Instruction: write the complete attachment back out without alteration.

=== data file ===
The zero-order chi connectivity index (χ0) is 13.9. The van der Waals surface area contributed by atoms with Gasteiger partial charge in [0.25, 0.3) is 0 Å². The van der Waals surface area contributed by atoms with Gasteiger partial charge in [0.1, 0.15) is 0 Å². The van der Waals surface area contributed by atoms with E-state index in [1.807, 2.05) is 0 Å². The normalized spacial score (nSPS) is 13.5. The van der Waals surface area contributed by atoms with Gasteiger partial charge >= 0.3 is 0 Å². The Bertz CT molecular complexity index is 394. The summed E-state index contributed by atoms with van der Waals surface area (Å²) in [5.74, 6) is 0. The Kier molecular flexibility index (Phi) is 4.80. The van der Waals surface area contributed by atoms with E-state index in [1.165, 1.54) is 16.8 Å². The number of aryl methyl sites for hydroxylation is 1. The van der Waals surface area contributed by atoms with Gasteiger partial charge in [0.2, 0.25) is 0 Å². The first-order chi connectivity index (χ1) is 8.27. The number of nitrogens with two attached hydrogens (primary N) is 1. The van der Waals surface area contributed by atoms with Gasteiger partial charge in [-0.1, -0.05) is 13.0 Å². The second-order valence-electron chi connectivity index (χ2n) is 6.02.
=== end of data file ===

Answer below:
The zero-order chi connectivity index (χ0) is 13.9. The van der Waals surface area contributed by atoms with Gasteiger partial charge in [0.25, 0.3) is 0 Å². The van der Waals surface area contributed by atoms with Gasteiger partial charge in [0.1, 0.15) is 0 Å². The van der Waals surface area contributed by atoms with E-state index in [1.807, 2.05) is 0 Å². The normalized spacial score (nSPS) is 13.5. The van der Waals surface area contributed by atoms with Gasteiger partial charge >= 0.3 is 0 Å². The Bertz CT molecular complexity index is 394. The summed E-state index contributed by atoms with van der Waals surface area (Å²) in [5.74, 6) is 0. The Kier molecular flexibility index (Phi) is 4.80. The van der Waals surface area contributed by atoms with E-state index in [1.165, 1.54) is 16.8 Å². The number of aryl methyl sites for hydroxylation is 1. The van der Waals surface area contributed by atoms with Gasteiger partial charge in [0.2, 0.25) is 0 Å². The first-order chi connectivity index (χ1) is 8.27. The number of nitrogens with two attached hydrogens (primary N) is 1. The van der Waals surface area contributed by atoms with Gasteiger partial charge in [-0.1, -0.05) is 13.0 Å². The second-order valence-electron chi connectivity index (χ2n) is 6.02.